We are all exposed to millions of man-made chemicals on a daily basis. It is in fact almost impossible to escape exposure – our water is contaminated, the air we breathe is far from clean, the food we eat (if not organic) is laden with toxins, and the products we use for personal and household cleaning contain synthetic chemicals too.
We can, however, reduce our exposure by becoming knowledgeable and making educated, informed decisions. For example, use a water filtration system to purify your water; eat fresh, organic produce wherever possible; try to choose a home in a suburb that is far from industry or main roads; wisen up about harmful chemicals in toiletries and household cleaners and choose more natural alternatives, or even better, make your own!
Babies and children are at particular risk as their livers (which acts as a filter for toxins) are underdeveloped and therefore not able to cope as well with an onslaught of toxins on a daily basis. Another important thing to understand is that children, being smaller, have a bigger total skin area (about 2.5 times greater than adults per unit of body weight) – obviously this means that exposure is more problematic for children
Many parents are simply not aware of the fact that the so-called “mild” or “hypoallergenic” products for “delicate” or “sensitive skins” are far from being the pure products they believe them to be! Ever wondered why so many children suffer from skin conditions, allergies and asthma? Most people put it down to being “just one of those things” – it seems that ailments and diseases have become so commonplace that we don’t question why we’re suffering – rather we just accept our problem and battle on.
So what are the problematic ingredients that parents should be on the lookout for? And in what ways are these substances harmful?
Topping the list is sodium lauryl sulfate (SLS) or sodium laureth sulfate (SLES), with the latter being the higher foaming variation of SLS.
SLS is used as a garage floor cleaner, engine degreaser and car wash soap in the cleaning industry! It is thus corrosive and harmful to the skin. In baby products, SLS & SLES are used to make products foam and lather so beautifully, such as baby washes, cleansers and bubble baths. In essence, it is the core ingredient that makes products soapy. Then you get lather boosters, which stabilise bubbles and make them last longer – these are used in bubble baths – cocamide DEA is an example.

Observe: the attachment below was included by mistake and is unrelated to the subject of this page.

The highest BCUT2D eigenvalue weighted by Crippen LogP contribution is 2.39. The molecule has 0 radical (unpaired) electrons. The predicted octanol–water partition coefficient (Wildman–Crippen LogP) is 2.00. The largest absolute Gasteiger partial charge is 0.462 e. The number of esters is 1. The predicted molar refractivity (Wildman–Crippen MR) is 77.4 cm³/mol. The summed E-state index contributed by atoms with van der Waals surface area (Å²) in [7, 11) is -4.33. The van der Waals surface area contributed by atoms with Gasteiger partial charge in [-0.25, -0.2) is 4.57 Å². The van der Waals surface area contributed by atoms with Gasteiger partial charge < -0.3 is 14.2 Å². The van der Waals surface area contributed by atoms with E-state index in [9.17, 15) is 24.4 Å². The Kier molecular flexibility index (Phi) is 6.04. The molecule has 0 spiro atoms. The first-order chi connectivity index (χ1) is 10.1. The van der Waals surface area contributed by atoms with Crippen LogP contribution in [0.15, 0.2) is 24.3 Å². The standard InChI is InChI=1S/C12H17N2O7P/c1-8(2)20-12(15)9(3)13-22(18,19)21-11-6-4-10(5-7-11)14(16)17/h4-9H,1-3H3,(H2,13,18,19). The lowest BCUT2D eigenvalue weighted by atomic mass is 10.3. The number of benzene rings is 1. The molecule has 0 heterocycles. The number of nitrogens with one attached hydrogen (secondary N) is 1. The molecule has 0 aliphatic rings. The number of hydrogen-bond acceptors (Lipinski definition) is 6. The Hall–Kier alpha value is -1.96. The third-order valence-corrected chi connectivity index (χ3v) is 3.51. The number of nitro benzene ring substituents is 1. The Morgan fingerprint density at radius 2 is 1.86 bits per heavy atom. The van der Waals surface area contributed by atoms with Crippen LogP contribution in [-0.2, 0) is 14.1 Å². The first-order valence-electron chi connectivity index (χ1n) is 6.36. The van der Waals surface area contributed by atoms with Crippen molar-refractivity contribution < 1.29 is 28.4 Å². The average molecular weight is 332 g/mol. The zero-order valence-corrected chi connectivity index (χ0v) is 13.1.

The US National Toxicology Program has found that repeated skin application to mouse skin of DEA or it’s fatty acid derivative cocamide DEA, induced liver and kidney cancer. DEA is known to readily interact with nitrite preservatives or contaminants in toiletries and cosmetics to form a potent nitrosamine called NDELA (nitrosodiethanolamine), another cancer causing agent, which like DEA, is also rapidly absorbed through the skin.
According to the FDA, products containing detergents and foaming agents, emulsifiers and certain solvents (identifiable by the prefix “PEG” or “-eth-“ may be contaminated with 1,4 dioxane which has been shown to produce cancer of the liver and nasal turbinates in animal tests, as well as systemic cancer in skin painting tests. Professor Samuel S. Epstein, world renowned expert on the causes and prevention of cancer, warns that “products containing DEA or TEA (triethanolamine), PEG compounds, ethoxylated alcohols, or polysorbate 60 or 80 should not be used unless the manufacturer provides label certification that states the product is free of nitrosamines or 1.4 dioxane.
Dyes are also readily added to products – watch out for FD&C Blue #1 (a chemical dye which is a known cancer-causing agent. Fragrances are also of particular concern as each synthetic fragrance can contain up to 600 ingredients, with 95% of the chemicals found in fragrance being derived from petroleum (as petroleum chemicals are cheaper than the real thing). And to make matters worse, some 84% of the ingredients in fragrances have never been tested for human toxicity, or tested only minimally!
Most worrying is the concern that we really do not know what sort of reactions occur when a number of chemically-laden products are used together. Consider this scenario – you wash and condition your child’s hair, you “treat” them to a bubble bath, wash them with soap, and then if still in nappies, you use talc to ensure that no moisture remains, followed by some barrier cream. Then, if their skin is dry, you smother them with some or other lotion! If you consider that you absorb up to 60% of what you put on your skin, one should be seriously discerning about what you use for you and your family.
Note that this write up just touches very briefly on some of the problematic ingredients – there is an incredible amount of information out there, and there is a lot of controversy around what is safe and what isn’t. I think that it’s all about getting back to basics and simplifying your family’s personal care routine.
Think back to the good old days…there weren’t the myriad of choices that there are today, and they certainly didn’t use all the concoctions that we fill our cupboards with!